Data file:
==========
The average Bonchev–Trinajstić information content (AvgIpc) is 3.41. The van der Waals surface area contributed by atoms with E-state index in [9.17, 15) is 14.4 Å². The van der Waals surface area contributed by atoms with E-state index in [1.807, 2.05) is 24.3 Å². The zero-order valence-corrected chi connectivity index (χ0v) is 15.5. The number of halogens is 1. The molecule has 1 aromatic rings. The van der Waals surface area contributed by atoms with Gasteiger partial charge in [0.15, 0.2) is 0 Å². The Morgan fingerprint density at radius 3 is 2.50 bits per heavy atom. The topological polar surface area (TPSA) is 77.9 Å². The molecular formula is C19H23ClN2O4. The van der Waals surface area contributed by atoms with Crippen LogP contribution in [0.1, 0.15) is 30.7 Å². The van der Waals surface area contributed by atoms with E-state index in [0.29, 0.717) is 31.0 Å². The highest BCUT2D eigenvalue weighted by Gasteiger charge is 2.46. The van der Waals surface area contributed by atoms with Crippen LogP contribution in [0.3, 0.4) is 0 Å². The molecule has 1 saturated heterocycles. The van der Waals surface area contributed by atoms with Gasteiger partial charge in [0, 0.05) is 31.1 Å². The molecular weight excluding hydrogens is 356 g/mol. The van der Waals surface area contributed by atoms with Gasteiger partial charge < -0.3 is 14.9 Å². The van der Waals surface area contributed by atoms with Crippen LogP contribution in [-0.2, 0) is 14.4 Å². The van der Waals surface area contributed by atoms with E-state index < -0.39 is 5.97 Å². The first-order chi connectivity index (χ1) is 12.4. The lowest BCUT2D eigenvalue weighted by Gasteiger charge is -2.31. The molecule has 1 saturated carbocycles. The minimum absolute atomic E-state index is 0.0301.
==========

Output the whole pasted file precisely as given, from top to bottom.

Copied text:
The average Bonchev–Trinajstić information content (AvgIpc) is 3.41. The van der Waals surface area contributed by atoms with E-state index in [9.17, 15) is 14.4 Å². The van der Waals surface area contributed by atoms with E-state index in [1.807, 2.05) is 24.3 Å². The zero-order valence-corrected chi connectivity index (χ0v) is 15.5. The number of halogens is 1. The molecule has 1 aromatic rings. The van der Waals surface area contributed by atoms with Gasteiger partial charge in [0.15, 0.2) is 0 Å². The Morgan fingerprint density at radius 3 is 2.50 bits per heavy atom. The topological polar surface area (TPSA) is 77.9 Å². The molecular formula is C19H23ClN2O4. The van der Waals surface area contributed by atoms with Crippen LogP contribution in [0.1, 0.15) is 30.7 Å². The van der Waals surface area contributed by atoms with E-state index in [0.29, 0.717) is 31.0 Å². The highest BCUT2D eigenvalue weighted by Gasteiger charge is 2.46. The van der Waals surface area contributed by atoms with Crippen LogP contribution in [0.3, 0.4) is 0 Å². The molecule has 1 saturated heterocycles. The van der Waals surface area contributed by atoms with Gasteiger partial charge in [0, 0.05) is 31.1 Å². The molecular weight excluding hydrogens is 356 g/mol. The van der Waals surface area contributed by atoms with Gasteiger partial charge < -0.3 is 14.9 Å². The van der Waals surface area contributed by atoms with Crippen LogP contribution in [-0.2, 0) is 14.4 Å². The van der Waals surface area contributed by atoms with E-state index < -0.39 is 5.97 Å². The first-order chi connectivity index (χ1) is 12.4. The lowest BCUT2D eigenvalue weighted by Gasteiger charge is -2.31. The molecule has 1 saturated carbocycles. The minimum absolute atomic E-state index is 0.0301.